New bill may help solve age differences in Kindergarten

October 4, 2010 — by Paul Jung

The California Kindergarten Readiness Act of 2010 has passed both houses of the legislature and is currently awaiting the sign off from Gov. Schwarzenegger. This measure, written by State Sen. Joe Simitian, will increase the minimum age for entering kindergarten from 5 by Dec. 2 to 5 by Sept. 1 of the school year.

Previously, there were a variety of different ages in the same grade, ranging from four year olds to 6-year-olds in kindergarten. This act will ensure that a single grade will not have students too young to keep up with the rest of the class.

The problem before was that a grade would contain too many different ages of children to fully accommodate the needs of them all. While the youngest children would require teachers to “dumb-down” the content of the class, the oldest students in class would intimidate the younger ones and have an unfair advantage over them.

In collegiate sports, many coaches “red-shirt” their younger players, delaying their participation with the team in order for them to gain more experience and practice before joining. Similarly, parents have been known to “red-shirt” their kindergartners, holding them back a year in order to better prepare them for kindergarten, making them the oldest in the class.

There has always been a wide range of ages in this primary level: the youngest are 5 in December, and the oldest are already 6 by that time, having celebrated their birthdays in January, almost a year before their younger peers. The new act will shorten the age range for kindergartners, making sure that the only children in kindergarten are the ones who should be.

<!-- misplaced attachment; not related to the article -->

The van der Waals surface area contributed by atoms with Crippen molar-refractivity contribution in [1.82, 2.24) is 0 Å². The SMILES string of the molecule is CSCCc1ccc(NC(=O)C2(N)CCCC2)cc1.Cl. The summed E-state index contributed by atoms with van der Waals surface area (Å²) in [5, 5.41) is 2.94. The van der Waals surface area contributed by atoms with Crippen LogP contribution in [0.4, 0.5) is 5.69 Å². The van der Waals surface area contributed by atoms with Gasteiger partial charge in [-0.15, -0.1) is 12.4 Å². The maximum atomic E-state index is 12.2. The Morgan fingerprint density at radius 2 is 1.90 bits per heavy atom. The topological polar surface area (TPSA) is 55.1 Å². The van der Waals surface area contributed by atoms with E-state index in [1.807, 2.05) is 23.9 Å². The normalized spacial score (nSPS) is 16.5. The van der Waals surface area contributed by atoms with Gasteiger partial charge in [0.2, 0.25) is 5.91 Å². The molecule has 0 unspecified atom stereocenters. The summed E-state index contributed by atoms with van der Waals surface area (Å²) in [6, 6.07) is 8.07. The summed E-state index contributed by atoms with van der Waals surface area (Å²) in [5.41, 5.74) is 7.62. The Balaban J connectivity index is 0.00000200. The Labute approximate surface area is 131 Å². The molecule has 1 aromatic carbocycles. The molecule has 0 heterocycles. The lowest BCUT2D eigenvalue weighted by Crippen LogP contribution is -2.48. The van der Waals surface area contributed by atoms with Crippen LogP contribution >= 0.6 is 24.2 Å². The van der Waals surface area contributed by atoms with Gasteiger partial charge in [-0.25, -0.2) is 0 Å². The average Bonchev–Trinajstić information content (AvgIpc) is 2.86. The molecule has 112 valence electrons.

Having these older and younger students in class means that the teachers have to accommodate to the different levels of maturity by making the class more challenging. These accommodations can make school a frustrating experience for the students, who will be confused by the conflicting levels of maturity.

In addition, many older students have an academic advantage because they have had more time to hone their mental faculties and are thus better able to grasp more complicated concepts and ideas. Putting these students in the same class as the younger ones force these youngsters to try to keep up with a standard ill-tailored to their own age group.

The social lives of students who are not the oldest in the class may also be affected. Kindergarten is a time of growth and development; all students should be going through the same awkwardness of the first year of school. However, if there is an outspoken, older child in class, he may intimidate his younger classmates, hindering their social development.

As students get older and enter higher levels of education, these age differences can make all the difference in a student’s life. In sports, students undergoing early growth spurts due to their age gain an advantage due to their size. They have a higher chance of qualifying for the teams they try out for, leaving the younger, smaller students with little chance to show the potential skill they may have.

On the other hand, there are also younger students who are surpassing their peers and taking higher level classes than students a grade above them. These students benefit from the accelerated curriculum and find the right class for them even if it is not with their age group. However, unlike these exceptions, many younger students struggle more and more as they go on to high school and college.

With the new Kindergarten Readiness Act, the next generation of kindergartners will be better prepared for kindergarten. There will no longer be 4-year-old kindergartners who are not yet ready to take on the emotional and mental demands of school. California is one step closer toward having an equal classroom, where no one has an advantage or disadvantage due to age. Applying restrictions on the age that a kindergartner can enroll in school will help ensure that students will be of relatively the same level of academic performance.

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